Bullet Train confirms what everyone who’s ever woken up early in the morning to get to work knows: commuting sucks.
As much as commuting sucks, seeing one of the world’s biggest movie stars experience its worst-case scenarios is pure joy. The movie star in question is Brad Pitt, playing a reformed assassin codenamed Ladybug assigned a new job aboard a commuter train in Japan. Ladybug has one job: hop on the train, retrieve a metal suitcase, and hop off. Sounds pretty simple, right? It would be if assassins after the same suitcase didn’t fill the train. Bullet Train is a good old-fashioned Battle Royale where several natural-born killers punch and shoot their way through a farcical Japanese funhouse on high-speed wheels.
It sounds ridiculous, messy, debased, and a lot of fun. Thankfully, Bullet Train delivers on all fronts. Director David Leitch (Atomic Blonde, Deadpool 2) captures every gruesome and absurd moment with a wicked sense of glee. You can practically hear the snicker behind the camera as British brother assassins Lemon (Brian Tyree Henry) and Tangerine (Aaron Taylor-Johnson) squabble or when Ladybug frustratedly kicks ass despite his newfound pacifism. Leitch fully uses the train set, staging some truly outrageous and delightful fights on every imaginable surface.
Nothing is off limits, from the train’s narrow nose to the snack carts. The action set pieces are heady and grounded, each punch, kick, and stab landing with a satisfying thud. (It’s enjoyable enough to excuse the occasional wonky CGI, which plagued the summer’s other big assassin flick The Gray Man.) However, the film largely resists taking itself too seriously. How can it be when a fluffy anime character accidentally bumps into people actively trying to kill each other? The scenes brim with that chaotic energy, splashed with bright, neon-skewing color. (You won’t find complaints about lifeless color grading here.) Even when it aims for more serious material, Bullet Train keeps its mischievous nature, thanks to its surprisingly strong character work.
Bullet Train’s wonderfully rich characters, performed by a top-notch cast, make the trip worth it. Despite the film’s marketing positioning as a Brad Pitt vehicle (pun slightly intended), it’s truly an ensemble effort. Joey King, Andrew Koji, Michael Shannon, Zazie Beetz, and Sandra Bullock are all great, embracing the film’s unhinged energy. (There are also some surprise cameos that work well.) For Pitt, Bullet Train gives him plenty of opportunities to play up his post-Oscar weirdo era, and he excels. He doesn’t have to try to be captivating on screen, but his exasperation at the increasingly insane circumstances makes him even more fun to watch than usual.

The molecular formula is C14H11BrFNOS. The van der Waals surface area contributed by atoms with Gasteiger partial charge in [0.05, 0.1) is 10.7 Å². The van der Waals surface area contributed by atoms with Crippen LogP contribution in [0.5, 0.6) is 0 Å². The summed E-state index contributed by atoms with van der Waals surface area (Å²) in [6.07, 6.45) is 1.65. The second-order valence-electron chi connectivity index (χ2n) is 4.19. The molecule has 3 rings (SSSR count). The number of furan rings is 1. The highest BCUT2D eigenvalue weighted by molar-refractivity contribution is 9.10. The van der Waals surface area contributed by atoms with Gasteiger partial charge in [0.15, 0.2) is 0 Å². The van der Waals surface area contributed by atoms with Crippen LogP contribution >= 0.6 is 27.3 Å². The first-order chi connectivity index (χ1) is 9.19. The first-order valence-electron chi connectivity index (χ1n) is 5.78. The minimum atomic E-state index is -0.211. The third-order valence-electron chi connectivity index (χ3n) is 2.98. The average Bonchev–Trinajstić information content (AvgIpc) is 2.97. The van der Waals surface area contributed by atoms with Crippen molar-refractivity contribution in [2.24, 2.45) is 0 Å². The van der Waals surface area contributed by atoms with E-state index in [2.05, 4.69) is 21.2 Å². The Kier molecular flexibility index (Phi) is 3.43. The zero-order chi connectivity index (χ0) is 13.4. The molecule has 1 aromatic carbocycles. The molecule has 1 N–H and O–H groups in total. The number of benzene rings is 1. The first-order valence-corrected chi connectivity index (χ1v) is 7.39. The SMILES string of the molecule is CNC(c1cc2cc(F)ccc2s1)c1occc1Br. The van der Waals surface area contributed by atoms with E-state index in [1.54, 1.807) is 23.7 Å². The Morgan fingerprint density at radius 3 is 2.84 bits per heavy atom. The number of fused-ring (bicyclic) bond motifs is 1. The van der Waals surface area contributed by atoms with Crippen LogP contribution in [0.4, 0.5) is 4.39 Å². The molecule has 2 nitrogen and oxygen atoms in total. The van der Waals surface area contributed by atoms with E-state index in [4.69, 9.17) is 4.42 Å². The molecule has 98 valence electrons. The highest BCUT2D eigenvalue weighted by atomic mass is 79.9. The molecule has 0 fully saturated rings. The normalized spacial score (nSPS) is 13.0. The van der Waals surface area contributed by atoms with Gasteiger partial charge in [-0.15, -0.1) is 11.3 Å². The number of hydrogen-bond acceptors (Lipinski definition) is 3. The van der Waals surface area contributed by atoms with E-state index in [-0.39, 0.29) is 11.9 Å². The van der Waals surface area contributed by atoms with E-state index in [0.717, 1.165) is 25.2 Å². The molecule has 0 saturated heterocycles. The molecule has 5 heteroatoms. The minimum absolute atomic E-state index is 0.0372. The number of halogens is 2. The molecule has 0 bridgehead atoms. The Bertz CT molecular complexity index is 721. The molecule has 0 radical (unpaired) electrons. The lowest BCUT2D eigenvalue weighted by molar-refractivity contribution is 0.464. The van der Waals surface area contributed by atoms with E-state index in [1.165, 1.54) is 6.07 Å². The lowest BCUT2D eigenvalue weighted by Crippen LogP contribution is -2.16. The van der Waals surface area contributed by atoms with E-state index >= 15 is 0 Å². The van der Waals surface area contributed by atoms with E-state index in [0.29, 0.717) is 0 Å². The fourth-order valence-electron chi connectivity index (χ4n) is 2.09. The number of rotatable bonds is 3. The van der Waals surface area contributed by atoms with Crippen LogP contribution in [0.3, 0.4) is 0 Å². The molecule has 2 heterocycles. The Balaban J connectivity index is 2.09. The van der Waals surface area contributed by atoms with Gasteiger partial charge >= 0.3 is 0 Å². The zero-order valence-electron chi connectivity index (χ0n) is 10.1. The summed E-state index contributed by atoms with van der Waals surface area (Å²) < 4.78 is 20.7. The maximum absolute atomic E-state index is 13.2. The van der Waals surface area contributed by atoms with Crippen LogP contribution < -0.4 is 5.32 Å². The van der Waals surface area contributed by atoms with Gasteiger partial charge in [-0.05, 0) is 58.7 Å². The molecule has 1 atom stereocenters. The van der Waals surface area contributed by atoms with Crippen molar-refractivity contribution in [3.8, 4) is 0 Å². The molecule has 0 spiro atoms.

And yet, Brian Tyree Henry and Aaron Taylor-Johnson steal the film. The two form one of the year’s most dynamic film pairings, sharing comedic chemistry that is almost too good to be true. They are effortlessly funny and are the film’s emotional core, as two brothers who only have each other. Henry and Taylor-Johnson quickly draw you into their antagonistic but genuinely caring relationship. By their second scene together, you’re itching for a spin-off or for them to team up in another movie very soon. They deserve credit for many of Bullet Train’s best moments.
The only thing stopping Bullet Train from going all in on the rampant silliness is its overly complicated plot. The film’s pace sputters from a complex web of relationships and grievances that often feel besides the point. Bullet Train’s first half is most guilty of this. Instead of focusing on what’s happening on the train, Leitch frequently cuts to flashbacks that add somewhat helpful context. To his credit, the scenes can be entertaining in their own right. (Lemon and Tangerine breaking the fourth wall as they recount their kills is brilliant.) Still, it feels like you need a notepad to keep track of every character’s motivation. Having them fight over the suitcase would’ve been less complicated and more fun. It also probably could’ve shaved 30 minutes off the runtime, making for a tighter experience.
Bullet Train’s narrative incoherence and distracted pace are easy to forgive. Even when it’s close to hopping off the rails, the film has plenty to keep you smiling and laughing with the shenanigans. It doesn’t pretend to be more than it is – an adrenaline-laced action romp with a silly sensibility. That’s easy to mock, especially since Bullet Train isn’t reinventing the wheel. Bullet Train is on the joke, though, and every self-aware wink that punctuates a bloody splatter makes the film more enjoyable.
If only our daily commutes were this much fun.
Bullet Train is currently available in theaters.